But just as big was the one 71-year-old Pittsburgh defensive coordinator Dick LeBeau called “the greatest single defensive play in Super Bowl history.”

Down 10-7, Arizona had a first-and-goal at the Steelers 1 with :18 left in the first-half. Out of timeouts, the Cardinals had no choice but to pass, then go for a field goal if they didn’t get a TD toss.

“I thought I had just 1-on-1 on the outside,” Warner said. “Anquan (Boldin) had broken free. James Harrison had stepped up like he was going to blitz and then he popped out. I wasn’t able to see him around my lineman.

“He made a great play, and a great play on top of not only the interception, but to get it all the way back for a touchdown.”

How no Cardinal could collar the lumbering 242-yard Harrison. The chances were there on the return that seemed to take forever. Even Warner had one, but got blocked off the scene before Harrison reached midfield.

Harrison finally landed on top of Arizona receiver Larry Fitzgerald for the final foot or two of pay dirt.

Instead of Arizona being ahead 14-10 or settling for a 10-10 halftime score, the Steelers led 17-7. It took the Cardinals until the fourth-quarter to regain the spark they had shown in the second period until Harrison’s heroics.

The game was reminiscent of that 2002 Super Bowl loss to the Patriots, when Warner’s Rams had fallen behind 17-3 only to tie the game late in the fourth quarter before losing on Adam Vinatieri’s last-second field goal.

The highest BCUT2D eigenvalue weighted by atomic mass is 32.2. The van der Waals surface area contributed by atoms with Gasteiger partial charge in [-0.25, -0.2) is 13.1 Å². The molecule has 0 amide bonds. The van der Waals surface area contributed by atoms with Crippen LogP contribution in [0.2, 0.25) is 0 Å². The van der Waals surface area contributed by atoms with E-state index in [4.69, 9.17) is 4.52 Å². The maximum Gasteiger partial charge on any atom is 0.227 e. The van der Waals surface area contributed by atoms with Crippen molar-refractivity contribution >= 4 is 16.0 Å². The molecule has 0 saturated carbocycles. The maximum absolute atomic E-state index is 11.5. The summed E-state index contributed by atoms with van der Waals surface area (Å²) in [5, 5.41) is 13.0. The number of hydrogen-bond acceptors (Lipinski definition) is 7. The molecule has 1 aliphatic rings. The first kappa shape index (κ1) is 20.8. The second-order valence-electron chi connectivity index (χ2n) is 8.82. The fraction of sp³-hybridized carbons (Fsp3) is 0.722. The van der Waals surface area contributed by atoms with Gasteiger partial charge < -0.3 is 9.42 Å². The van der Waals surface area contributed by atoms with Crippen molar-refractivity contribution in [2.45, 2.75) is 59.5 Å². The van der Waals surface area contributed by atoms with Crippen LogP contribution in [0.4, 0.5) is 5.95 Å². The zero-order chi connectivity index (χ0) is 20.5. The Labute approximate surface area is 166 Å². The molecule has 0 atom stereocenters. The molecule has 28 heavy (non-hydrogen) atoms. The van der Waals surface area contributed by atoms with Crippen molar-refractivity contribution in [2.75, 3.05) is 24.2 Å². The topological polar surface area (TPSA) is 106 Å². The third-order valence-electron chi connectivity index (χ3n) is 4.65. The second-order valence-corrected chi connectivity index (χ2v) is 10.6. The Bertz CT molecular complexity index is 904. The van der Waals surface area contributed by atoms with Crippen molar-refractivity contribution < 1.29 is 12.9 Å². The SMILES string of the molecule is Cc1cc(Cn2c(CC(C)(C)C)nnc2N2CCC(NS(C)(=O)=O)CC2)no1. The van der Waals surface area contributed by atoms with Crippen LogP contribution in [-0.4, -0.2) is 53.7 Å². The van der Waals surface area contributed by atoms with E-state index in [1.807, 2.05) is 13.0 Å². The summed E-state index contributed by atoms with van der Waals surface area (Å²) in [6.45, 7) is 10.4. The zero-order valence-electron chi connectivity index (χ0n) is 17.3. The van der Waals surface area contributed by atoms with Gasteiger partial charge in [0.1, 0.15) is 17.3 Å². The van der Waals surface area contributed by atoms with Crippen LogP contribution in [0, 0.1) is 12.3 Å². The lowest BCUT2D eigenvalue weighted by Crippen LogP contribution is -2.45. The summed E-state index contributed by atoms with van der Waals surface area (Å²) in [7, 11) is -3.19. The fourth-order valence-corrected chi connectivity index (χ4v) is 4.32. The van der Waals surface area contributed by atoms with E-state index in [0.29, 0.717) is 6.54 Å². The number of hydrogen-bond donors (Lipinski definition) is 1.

But while Warner-to-Fitzgerald for that 64-yard score wasn’t like the 73-yarder Warner threw deep to Isaac Bruce in St. Louis’ 23-16 Super Bowl win over Tennessee nine years ago, the feeling in the stadium was sure similar.

It felt like Warner had again taken the other team’s best defensive shot, then brought home a win. Warner had 414 passing yards that day, 377 on this one.

He became the Super Bowl’s all-time passing leader (1,156 yards). He became the first quarterback with three 300-yard Super Bowls, and has the top three passing-yardage performances in the game’s annals. He tied Joe Montana’s mark for TD passes in Super Bowls, with 11.

He broke his own record for postseason passing yardage with 1,147. But the loss is what will be most-attached to Warner’s effort here.

The four personal fouls and 11 total penalties on the Cardinals? They’ll be forgotten footnotes. But Harrison’s pick and return will be shown on NFL Network and ESPN for decades to come.

“Unfortunately, we made too many mistakes,” Warner said.

The winning quarterback sought out Warner after the game to express his admiration.

“Kurt Warner is Kurt Warner,” Roethlisberger said. “I think he’s a phenomenal football player. He’s a heck of a competitor, and I told him that.

“His autobiography was the first one I ever read, so it was really an honor to play against him.”

Warner rewrote his personal football story this season. It was almost perfect. It was one yard from being so, in fact.

One yard, and 100.